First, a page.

News of illegal drug trials on women comes as no surprise to doctors in Kerala. In Kottayam, an anti-cancer drug is being routinely given by doctors to induce ovulation in women
Even before Union health minister Sushma Swaraj could ask the Mumbai-based Sun Pharmaceuticals to stop the sale of Letrozole, a drug meant to treat breast cancer, researchers had already carried out tests on 400 women to see whether the drug helped in ovulation. Letrozole has reportedly been tested illegally in Nagpur, Jodhpur, Kolkata, Hyderabad and Amritsar.
The trials, listed in the literature provided to doctors, were conducted without permission from the Drug Controller General of India (DCGI). Sun Pharmaceuticals used the results to promote Letrozole as a drug that induces ovulation.
Company spokesperson, Meera Desai, refused to comment on the issue.
According to norms, all drug trials require prior approval from the DCGI and Indian laws. If a drug meant for a specific disease is to be used for a new disorder, the drug is considered a 'new drug' (as defined in Rule 122-E of the Drugs and Cosmetics Rules), and requires fresh government approval for tests on both animals and human beings.
Letrozole, globally approved for use only on post-menopausal women suffering from breast cancer, is not approved for any other use anywhere in the world, says Dr C M Gulhati, former WHO drugs expert and editor of the Monthly Index of Medical Specialities (MIMS). "Administering a drug for unapproved indications can lead to legal action both against the prescriber and producer under various laws, including the Consumer Protection Act," he says.
Literature provided by Sun Pharmaceuticals quotes Letrozole as having been tested by doctors Vandana Batra, Sanjay Makwana and Renu Makwana on 60 women at two infertility clinics in Jodhpur. Surprisingly, Dr Batra is not even a qualified gynaecologist and has only a diploma on the subject. When contacted, one doctor said the drug had been tested on 50 women only.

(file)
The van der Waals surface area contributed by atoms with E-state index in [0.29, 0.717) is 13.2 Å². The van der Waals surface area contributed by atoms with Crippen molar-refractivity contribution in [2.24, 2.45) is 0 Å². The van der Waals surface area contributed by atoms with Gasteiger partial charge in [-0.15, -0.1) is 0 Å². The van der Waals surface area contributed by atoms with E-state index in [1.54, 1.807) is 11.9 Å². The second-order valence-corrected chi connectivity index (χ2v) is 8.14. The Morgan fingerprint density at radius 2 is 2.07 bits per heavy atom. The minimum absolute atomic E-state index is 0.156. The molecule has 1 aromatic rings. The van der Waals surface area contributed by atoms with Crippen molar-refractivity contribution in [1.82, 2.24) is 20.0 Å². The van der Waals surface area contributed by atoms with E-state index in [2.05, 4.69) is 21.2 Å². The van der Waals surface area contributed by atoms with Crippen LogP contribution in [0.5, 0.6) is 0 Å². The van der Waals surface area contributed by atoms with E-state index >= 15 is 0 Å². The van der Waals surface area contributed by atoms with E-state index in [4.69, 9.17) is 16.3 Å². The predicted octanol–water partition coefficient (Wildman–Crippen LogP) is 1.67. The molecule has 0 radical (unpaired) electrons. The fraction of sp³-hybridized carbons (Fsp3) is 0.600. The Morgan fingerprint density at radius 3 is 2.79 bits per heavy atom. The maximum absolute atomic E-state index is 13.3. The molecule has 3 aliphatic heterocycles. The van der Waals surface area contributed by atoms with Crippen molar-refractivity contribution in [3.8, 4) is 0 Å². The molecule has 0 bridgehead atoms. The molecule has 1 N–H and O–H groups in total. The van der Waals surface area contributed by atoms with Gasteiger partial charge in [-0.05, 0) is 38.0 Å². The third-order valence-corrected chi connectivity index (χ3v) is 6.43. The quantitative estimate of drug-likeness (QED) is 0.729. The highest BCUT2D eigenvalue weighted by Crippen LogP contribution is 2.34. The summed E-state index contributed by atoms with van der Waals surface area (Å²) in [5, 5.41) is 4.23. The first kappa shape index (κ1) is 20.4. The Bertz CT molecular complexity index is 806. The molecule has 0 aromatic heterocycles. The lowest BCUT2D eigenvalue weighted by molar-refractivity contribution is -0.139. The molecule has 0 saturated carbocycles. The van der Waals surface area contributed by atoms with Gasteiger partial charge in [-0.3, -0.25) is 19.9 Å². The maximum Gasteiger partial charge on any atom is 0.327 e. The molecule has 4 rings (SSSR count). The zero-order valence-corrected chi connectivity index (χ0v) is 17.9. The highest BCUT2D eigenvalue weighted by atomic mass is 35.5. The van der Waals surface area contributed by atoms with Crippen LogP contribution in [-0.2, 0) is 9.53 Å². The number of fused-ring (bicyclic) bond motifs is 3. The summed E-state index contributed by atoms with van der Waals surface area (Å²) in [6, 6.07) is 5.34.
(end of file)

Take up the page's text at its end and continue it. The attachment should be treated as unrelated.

Dr Renu Makwana from the Vasundhara Hospital and Fertility Research Centre, Jodhpur, says they gave very small doses (2.5 mg) of the drug, for five days, to the women. She sees nothing wrong in the tests and says the drug has been tested abroad as well.
According to the researchers, the company approached them with articles published in a US fertility journal and asked them to test the drugs. Dr Sadhana Patwardhan, who, along with Dr Mangala Ketkar, allegedly tested the drug on 20 women in Nagpur, said they had accepted the company's plan and had done a pilot study on five-seven women. According of them, the drug was safe.
Dr G Padamasri of the Hyderabad-based Fertility and Research Centre allegedly tested the drug on 111 patients.
Interestingly, news of illegal drug trials on women comes as no surprise to doctors in Kerala. Kottayam is one of the places where Letrozole is being widely given by doctors, illegally, to induce ovulation in women.
Leading oncologist V P Gangadharan, who prescribes the medicine to his patients, isn't surprised that the drug was being put to other uses. "Did anything happen to those who (illegally) conducted unethical trials of a drug developed in the US to treat oral cancer on patients at the RCC in Thiruvananthapuram a few years ago," he asks.
Source: www.newindpress.com, December 22, 2003
--Indo-Asian News Service, December 22, 2003